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Aparatúta pre meranie fázových rovnováh vo fluoridových taveninových systémoch

Scientists at the Institute of Inorganic Chemistry SAS run a unique laboratory

27. 10. 2020 | 816 visits

Scientists from the Department of molten systems of the Institute of Inorganic Chemistry SAS are examining industrially interesting melts of inorganic salts, especially fluorides. They run a globally unique laboratory that provides the infrastructure for the measurement of multiple chemical properties of these melts in one place. The obtained results serve as comparative standards for laboratories around the world.

The Department of molten systems was established on the premises of the Institute of Inorganic Chemistry SAS more than 50 years ago. The reason was the scientific needs of the then rapidly developing domestic electro-metallurgical industry and aluminium production. "The priority topic of our research today is fluoride melts and their physico-chemical, electro-chemical and thermo-chemical properties," says Miroslav Boča, director of the Institute of Inorganic Chemistry SAS.

"Fluoride melts are unique in that they are the only ones that dissolve metal oxides from which pure metals are produced, such as aluminium and magnesium, which are irreplaceable in all industries," explains František Šimko from the Institute of Inorganic Chemistry SAS.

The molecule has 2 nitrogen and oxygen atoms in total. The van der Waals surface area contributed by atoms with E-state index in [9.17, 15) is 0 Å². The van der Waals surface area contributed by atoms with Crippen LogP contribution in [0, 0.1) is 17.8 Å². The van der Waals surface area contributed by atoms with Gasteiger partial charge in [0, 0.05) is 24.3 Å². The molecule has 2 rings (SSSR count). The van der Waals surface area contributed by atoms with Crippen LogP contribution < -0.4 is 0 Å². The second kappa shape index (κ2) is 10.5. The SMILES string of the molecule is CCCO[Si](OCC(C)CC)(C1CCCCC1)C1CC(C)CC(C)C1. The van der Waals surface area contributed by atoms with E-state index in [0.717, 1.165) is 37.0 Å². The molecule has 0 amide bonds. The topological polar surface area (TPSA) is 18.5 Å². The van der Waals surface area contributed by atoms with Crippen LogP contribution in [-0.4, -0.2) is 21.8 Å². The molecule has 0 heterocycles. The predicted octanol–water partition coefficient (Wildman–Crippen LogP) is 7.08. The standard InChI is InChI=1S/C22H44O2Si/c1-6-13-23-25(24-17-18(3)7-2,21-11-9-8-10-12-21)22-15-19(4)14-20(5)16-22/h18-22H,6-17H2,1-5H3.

The results of scientists´ research from this department can contribute to the reduction of CO2 production in the industrial production of metals: “At present, we focus on the development of new technologies for metal production, without CO2 production, following the concept of the so-called green chemistry,” adds František Šimko.

“Green chemistry is waste-free chemistry. It is related to the circular economy, when we produce commodities or energy without burdening the environment,” says Michal Korenko from the Department of molten systems IICH SAS.

Melts of inorganic salts are also used in technologies which may be critical for the concept of the so-called Hydrogen economy. "These are, for instance, nuclear reactors of the so-called 4th generation based on molten salts, as well as high-temperature heat transfer systems for solar or nuclear heat sources and various types of systems for storing heat and electricity, including high-temperature batteries and fuel cells,” added Michal Korenko.

The department cooperates with prominent industrial partners and with leading scientific-research institutes in the USA, France, Norway, Russia and the Czech Republic.

You can find more information in the attached video.

Edited by: Department for Communication and Media SAS

Foto: Katarína Gáliková

Video: Martin Bystriansky